Friday, June 12, 2009

The Fierce Awesomeness of Now

On Wednesday evening, Claire and I went to a showing of Juliet of the Spirits at the Art Gallery of Hamilton. I've always enjoyed Fellini, although I prefer his early, grittier, rambling films like The Nights ofCabiria to his sprawling, carnivalesque epics like 8 1/2. When I saw Juliet of the Spirits at age 15, I remember being charmed by the costumes and colorful, Baroque look of the thing, but not really understanding or being too concerned about the plot. This time, I realized that Giulietta Masina's "spirits" were ones she had conjured up from her childhood and was now leaving behind as she separated from her husband. I definitely enjoyed the movie now on a different level, but I'm not sure you have to understand Fellini's movies to enjoy them.

Reactions to the movie were mixed, probably owing somewhat to the uncomfortable chairs in the AGH. The woman sitting next to us was particularly disappointed; she'd seen the movie when it was released in 1965 and now found it to be horribly "dated". A man in the audience asked the Italian scholar speaking after the showing if it wasn't too dated as well, citing some sort of recent critical dismissal of Fellini. It would be impolite to point out that both this man and the woman sitting next to us could be described as a bit dated themselves.

And isn't it a weak criticism of art to call it dated? Okay, nobody talks anymore like they do in Shakespeare, but so what? Isn't all art created at a certain time and place, and thus able to be dated? The alternative would be to only celebrate art that is "cutting edge", or "contemporary", or of this time. In other words, only art that flatters us about our current historical status quo without confronting us with any sort of difference. The fierce awesomeness of now!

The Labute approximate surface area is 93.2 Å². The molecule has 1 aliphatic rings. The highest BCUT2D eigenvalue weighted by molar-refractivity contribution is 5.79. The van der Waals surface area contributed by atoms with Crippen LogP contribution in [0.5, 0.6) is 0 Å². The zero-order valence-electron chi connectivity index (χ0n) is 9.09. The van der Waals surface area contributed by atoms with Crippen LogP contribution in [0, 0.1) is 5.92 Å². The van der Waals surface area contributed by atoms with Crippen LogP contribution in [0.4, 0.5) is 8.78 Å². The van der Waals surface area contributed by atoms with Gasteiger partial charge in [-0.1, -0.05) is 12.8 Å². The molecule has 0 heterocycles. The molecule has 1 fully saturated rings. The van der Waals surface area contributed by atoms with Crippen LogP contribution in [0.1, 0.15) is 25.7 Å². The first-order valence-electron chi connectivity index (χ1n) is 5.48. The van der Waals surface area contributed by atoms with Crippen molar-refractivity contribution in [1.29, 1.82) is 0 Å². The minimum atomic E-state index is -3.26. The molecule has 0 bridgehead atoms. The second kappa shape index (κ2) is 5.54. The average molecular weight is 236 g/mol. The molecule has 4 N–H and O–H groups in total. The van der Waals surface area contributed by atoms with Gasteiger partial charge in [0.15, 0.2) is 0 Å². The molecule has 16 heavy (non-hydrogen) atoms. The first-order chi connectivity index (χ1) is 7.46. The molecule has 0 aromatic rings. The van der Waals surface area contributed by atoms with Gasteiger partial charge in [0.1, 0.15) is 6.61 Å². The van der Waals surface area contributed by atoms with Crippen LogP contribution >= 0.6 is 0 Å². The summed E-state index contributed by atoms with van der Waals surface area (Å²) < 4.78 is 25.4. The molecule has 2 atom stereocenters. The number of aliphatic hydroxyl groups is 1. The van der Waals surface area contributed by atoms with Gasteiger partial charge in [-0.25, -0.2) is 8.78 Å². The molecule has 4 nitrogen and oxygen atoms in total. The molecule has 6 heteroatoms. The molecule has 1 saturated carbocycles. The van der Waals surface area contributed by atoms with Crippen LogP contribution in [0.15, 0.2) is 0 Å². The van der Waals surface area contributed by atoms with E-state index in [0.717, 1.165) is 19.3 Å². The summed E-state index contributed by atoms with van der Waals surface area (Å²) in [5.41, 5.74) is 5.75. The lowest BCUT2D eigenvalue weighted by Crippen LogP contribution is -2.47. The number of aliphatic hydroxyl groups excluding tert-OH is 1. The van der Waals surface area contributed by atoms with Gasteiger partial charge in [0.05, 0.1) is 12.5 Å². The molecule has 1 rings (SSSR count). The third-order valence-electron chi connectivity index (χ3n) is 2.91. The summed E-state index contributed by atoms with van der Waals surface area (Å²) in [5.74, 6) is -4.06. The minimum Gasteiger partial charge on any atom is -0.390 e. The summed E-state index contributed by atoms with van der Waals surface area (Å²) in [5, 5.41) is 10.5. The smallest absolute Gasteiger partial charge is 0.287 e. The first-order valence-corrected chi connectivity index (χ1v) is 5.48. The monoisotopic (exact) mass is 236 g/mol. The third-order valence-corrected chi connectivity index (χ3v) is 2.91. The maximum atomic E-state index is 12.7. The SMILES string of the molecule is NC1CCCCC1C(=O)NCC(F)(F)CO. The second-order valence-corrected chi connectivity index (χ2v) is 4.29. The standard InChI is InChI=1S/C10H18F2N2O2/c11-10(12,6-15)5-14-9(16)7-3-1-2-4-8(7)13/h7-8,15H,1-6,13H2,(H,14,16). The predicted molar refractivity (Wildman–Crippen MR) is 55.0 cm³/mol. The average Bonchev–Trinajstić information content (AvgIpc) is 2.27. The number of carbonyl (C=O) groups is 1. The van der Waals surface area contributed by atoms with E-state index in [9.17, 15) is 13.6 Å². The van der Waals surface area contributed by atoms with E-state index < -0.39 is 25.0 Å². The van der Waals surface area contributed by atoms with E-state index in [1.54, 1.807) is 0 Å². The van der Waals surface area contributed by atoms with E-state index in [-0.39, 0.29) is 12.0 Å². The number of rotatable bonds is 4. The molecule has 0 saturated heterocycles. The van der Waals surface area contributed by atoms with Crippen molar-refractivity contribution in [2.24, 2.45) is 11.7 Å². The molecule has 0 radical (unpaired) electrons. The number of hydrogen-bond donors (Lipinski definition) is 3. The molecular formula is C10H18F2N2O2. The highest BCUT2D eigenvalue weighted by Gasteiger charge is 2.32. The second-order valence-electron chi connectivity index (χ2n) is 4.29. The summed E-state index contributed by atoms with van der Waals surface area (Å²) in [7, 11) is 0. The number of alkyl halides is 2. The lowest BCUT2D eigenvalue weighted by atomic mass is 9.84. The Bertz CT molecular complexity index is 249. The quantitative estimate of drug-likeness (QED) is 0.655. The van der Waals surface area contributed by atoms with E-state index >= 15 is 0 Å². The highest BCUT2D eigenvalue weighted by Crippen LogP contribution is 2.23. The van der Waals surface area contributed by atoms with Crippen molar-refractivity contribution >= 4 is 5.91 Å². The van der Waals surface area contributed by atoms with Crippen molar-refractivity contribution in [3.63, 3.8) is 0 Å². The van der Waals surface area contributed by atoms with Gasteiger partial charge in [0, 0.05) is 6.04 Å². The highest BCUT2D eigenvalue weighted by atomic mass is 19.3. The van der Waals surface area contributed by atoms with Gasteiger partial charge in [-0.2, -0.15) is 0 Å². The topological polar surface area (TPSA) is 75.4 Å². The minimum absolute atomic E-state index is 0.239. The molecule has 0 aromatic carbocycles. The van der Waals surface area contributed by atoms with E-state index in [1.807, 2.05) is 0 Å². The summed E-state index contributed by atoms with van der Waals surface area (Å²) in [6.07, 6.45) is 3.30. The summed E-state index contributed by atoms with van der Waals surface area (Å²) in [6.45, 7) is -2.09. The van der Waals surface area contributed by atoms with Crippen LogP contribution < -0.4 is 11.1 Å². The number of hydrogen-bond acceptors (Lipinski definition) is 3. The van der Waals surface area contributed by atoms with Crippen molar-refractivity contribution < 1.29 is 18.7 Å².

I will admit that some art doesn't age well. I really can't sit through much of Brecht anymore. Of course, that's due to their politics and Fellini's work was apolitical. But, certainly there are styles that fail to move us. Nobody could possibly cry as much as a character in an 18th century sentimental novel, and there are some didactic neo-classical paintings that leave one could. Perhaps the 1960s pop surrealism of Fellini's films seems a bit corny to modern audiences.

And yet his theme: the inner life of a wife- can that possibly be dated? Have women ceased to have inner lives, psychological histories, or imaginations? Or is it the subconscious that's questioned? Fellini read his Jung and right thinking people have rejected psychoanalysis. It's
not that they've read any Freud- most have not- it's that they'd rather not hear about this subconscious when they could just as easily takemeds. This is progress: rejecting out of hand one of the most penetrating and influential thinkers of the 20th century and replacing his insights with the "method" of fucking around with psychoactive drugs until one works.

Of course, the woman was probably thinking none of this. Maybe she just found the movie to be slow and stagy in the 1960s style. Everyone's entitled to their opinion. My point is only that whatever critical consensus has rejected Fellini as outdated is wrong. Fellini is a guide to the dreamworld, which certainly still exists. That will not date. When it comes to art, the opinions of critics matter not a whit. What matters is the opinion of other artists. I came to Fellini through Woody Allen. And I suspect that there are artists now who will discover Fellini's films in the future and find that his dreamworld resonates with them.

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